The full text of the Proposed Opinion is below.

Continue Reading Mining For Metadata In Communications From Opposing Counsel Would Be Prohibited Under Proposed Ethics Opinion From North Carolina State Bar

The written provisions of a franchise agreement — and its merger clause — resulted in summary judgment on a franchisee’s fraud and other claims against a franchisor. The case, decided last Friday by the Business Court, is L’Heureux Enterprises, Inc. v. Port City Java, Inc.

Conflicting Representations

Plaintiffs claimed they had premised their purchase of a bakery on verbal representations from Port City Java, a franchisor of coffee shops, that it would only cost $50,000 to convert a small existing coffee kiosk in the bakery space into a full sit-down cafe.

Plaintiffs obtained an upfit estimate six days after closing in a range of $100,000 more than the $50,000 represented. Plaintiffs then sued the franchisor for fraud, negligent misrepresentation, unfair and deceptive practices, and breach of contract.

But before closing, the Plaintiffs had asked the franchisor’s COO for a guarantee on the upfit costs. He wouldn’t provide that, saying instead that he would not make any guarantee with regard to specific costs. He also provided a letter saying that the cost of renovations would be "entirely dependent on the extent and quality of same."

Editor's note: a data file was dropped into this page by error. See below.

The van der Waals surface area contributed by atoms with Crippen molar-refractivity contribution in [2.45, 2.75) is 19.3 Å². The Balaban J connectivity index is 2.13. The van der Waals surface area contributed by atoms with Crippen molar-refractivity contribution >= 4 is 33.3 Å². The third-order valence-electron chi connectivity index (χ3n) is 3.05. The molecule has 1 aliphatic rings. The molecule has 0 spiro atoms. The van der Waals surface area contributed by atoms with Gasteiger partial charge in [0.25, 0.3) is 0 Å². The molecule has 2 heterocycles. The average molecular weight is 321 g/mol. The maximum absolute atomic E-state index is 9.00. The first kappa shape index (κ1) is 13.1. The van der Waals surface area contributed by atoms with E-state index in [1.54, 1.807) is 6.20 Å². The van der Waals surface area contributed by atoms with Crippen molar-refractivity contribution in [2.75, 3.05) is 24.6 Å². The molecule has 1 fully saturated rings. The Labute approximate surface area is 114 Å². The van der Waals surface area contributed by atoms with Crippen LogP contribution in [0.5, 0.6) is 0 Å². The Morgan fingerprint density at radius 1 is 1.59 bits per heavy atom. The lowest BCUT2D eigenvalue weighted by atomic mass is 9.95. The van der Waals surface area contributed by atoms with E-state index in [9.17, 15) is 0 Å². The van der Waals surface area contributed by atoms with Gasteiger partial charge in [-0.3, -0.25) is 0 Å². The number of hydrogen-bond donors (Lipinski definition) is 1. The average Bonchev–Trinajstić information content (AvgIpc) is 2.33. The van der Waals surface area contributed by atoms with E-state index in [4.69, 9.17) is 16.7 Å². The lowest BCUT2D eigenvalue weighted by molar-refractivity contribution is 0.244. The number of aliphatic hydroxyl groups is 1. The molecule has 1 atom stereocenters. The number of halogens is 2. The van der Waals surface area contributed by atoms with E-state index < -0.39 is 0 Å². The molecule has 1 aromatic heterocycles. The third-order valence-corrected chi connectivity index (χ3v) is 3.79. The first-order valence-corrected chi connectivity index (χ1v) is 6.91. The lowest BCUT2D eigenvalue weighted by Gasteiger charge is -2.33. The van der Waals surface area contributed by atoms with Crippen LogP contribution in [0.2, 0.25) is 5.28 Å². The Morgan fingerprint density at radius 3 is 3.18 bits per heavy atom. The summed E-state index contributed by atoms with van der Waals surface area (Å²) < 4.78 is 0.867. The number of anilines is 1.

The Plaintiffs’ claim was further weakened by the transaction documents. Those included a Uniform Franchise Offering Circular which provided an estimated range for typical costs associated with creating a cafe. And the Franchise Agreement signed by the Plaintiffs contained a merger clause which expressly excluded prior negotiations between the parties and stated that it represented the entire agreement of the parties.

Plaintiffs Could Not Establish Reasonable Reliance

Judge Jolly granted Port City’s Motion for Summary Judgment, focusing on the issue of the reasonableness of Plaintiffs reliance on the alleged misrepresentations. He stated "[r]eliance is not reasonable where the plaintiff could have discovered the truth of the matter through reasonable diligence, but failed to investigate." Op. ¶37. He concluded that the Plaintiffs had not used reasonable diligence in relying on the claimed verbal statements "over clearly contrary language" in the written documents. Op. ¶39.

In dismissing the unfair and deceptive practices claim, Judge Jolly held:

While the disclosures and documents unfortunately appear not to have been adequately digested, investigated or understood by Plaintiffs, the forecast evidence does not establish any violation of duty on the part of Defendants to educate Plaintiffs on the plain meaning of the contractual documents involved in the Transaction.

Op. ¶47.

The clear written provisions of the UFOC and the Franchise Agreement also, according to the Court, warranted the grant of summary judgment on the breach of contract claim.